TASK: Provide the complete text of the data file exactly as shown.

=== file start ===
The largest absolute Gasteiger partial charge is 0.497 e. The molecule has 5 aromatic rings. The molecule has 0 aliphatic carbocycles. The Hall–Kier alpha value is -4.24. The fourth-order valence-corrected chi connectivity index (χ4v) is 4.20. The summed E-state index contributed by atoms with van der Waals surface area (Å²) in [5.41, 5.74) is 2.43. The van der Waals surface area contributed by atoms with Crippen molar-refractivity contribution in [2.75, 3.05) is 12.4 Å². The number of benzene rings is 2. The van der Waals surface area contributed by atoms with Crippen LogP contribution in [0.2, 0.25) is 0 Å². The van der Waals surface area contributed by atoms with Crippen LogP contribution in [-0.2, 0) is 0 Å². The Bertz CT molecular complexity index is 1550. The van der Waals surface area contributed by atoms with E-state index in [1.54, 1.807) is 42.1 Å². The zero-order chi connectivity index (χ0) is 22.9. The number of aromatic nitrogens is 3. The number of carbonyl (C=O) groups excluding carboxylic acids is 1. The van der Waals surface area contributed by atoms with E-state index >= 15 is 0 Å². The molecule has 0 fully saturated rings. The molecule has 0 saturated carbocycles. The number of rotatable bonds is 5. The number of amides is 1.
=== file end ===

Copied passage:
The largest absolute Gasteiger partial charge is 0.497 e. The molecule has 5 aromatic rings. The molecule has 0 aliphatic carbocycles. The Hall–Kier alpha value is -4.24. The fourth-order valence-corrected chi connectivity index (χ4v) is 4.20. The summed E-state index contributed by atoms with van der Waals surface area (Å²) in [5.41, 5.74) is 2.43. The van der Waals surface area contributed by atoms with Crippen molar-refractivity contribution in [2.75, 3.05) is 12.4 Å². The number of benzene rings is 2. The van der Waals surface area contributed by atoms with Crippen LogP contribution in [0.2, 0.25) is 0 Å². The van der Waals surface area contributed by atoms with Crippen LogP contribution in [-0.2, 0) is 0 Å². The Bertz CT molecular complexity index is 1550. The van der Waals surface area contributed by atoms with E-state index in [1.54, 1.807) is 42.1 Å². The zero-order chi connectivity index (χ0) is 22.9. The number of aromatic nitrogens is 3. The number of carbonyl (C=O) groups excluding carboxylic acids is 1. The van der Waals surface area contributed by atoms with E-state index >= 15 is 0 Å². The molecule has 0 fully saturated rings. The molecule has 0 saturated carbocycles. The number of rotatable bonds is 5. The number of amides is 1.